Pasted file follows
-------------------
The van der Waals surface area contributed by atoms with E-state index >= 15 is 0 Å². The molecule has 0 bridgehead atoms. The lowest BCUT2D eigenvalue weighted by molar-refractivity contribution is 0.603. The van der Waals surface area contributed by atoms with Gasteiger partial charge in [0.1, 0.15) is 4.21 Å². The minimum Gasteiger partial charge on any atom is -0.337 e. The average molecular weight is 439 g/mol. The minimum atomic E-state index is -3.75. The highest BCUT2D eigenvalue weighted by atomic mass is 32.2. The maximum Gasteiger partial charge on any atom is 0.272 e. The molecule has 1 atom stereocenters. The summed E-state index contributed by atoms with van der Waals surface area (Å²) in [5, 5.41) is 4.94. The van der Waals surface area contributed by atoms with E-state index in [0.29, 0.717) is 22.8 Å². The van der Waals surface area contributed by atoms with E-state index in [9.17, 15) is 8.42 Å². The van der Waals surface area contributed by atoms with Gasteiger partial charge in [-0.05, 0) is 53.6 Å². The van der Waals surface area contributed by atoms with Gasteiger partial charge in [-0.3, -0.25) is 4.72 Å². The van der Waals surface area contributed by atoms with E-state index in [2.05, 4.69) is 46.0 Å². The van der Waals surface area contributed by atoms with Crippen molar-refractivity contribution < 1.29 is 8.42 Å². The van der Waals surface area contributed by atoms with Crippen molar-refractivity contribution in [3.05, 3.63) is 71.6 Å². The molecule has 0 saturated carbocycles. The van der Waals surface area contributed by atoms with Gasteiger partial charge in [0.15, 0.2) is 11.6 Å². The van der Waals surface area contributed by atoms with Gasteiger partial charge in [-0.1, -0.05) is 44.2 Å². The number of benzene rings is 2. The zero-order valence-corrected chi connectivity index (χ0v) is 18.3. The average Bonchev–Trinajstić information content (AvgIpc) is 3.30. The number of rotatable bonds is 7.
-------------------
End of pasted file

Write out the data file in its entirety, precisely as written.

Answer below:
The van der Waals surface area contributed by atoms with E-state index >= 15 is 0 Å². The molecule has 0 bridgehead atoms. The lowest BCUT2D eigenvalue weighted by molar-refractivity contribution is 0.603. The van der Waals surface area contributed by atoms with Gasteiger partial charge in [0.1, 0.15) is 4.21 Å². The minimum Gasteiger partial charge on any atom is -0.337 e. The average molecular weight is 439 g/mol. The minimum atomic E-state index is -3.75. The highest BCUT2D eigenvalue weighted by atomic mass is 32.2. The maximum Gasteiger partial charge on any atom is 0.272 e. The molecule has 1 atom stereocenters. The summed E-state index contributed by atoms with van der Waals surface area (Å²) in [5, 5.41) is 4.94. The van der Waals surface area contributed by atoms with E-state index in [0.29, 0.717) is 22.8 Å². The van der Waals surface area contributed by atoms with E-state index in [9.17, 15) is 8.42 Å². The van der Waals surface area contributed by atoms with Gasteiger partial charge in [-0.05, 0) is 53.6 Å². The van der Waals surface area contributed by atoms with Gasteiger partial charge in [-0.3, -0.25) is 4.72 Å². The van der Waals surface area contributed by atoms with E-state index in [2.05, 4.69) is 46.0 Å². The van der Waals surface area contributed by atoms with Crippen molar-refractivity contribution < 1.29 is 8.42 Å². The van der Waals surface area contributed by atoms with Crippen molar-refractivity contribution in [3.05, 3.63) is 71.6 Å². The molecule has 0 saturated carbocycles. The van der Waals surface area contributed by atoms with Gasteiger partial charge in [0.15, 0.2) is 11.6 Å². The van der Waals surface area contributed by atoms with Gasteiger partial charge in [-0.1, -0.05) is 44.2 Å². The number of benzene rings is 2. The zero-order valence-corrected chi connectivity index (χ0v) is 18.3. The average Bonchev–Trinajstić information content (AvgIpc) is 3.30. The number of rotatable bonds is 7.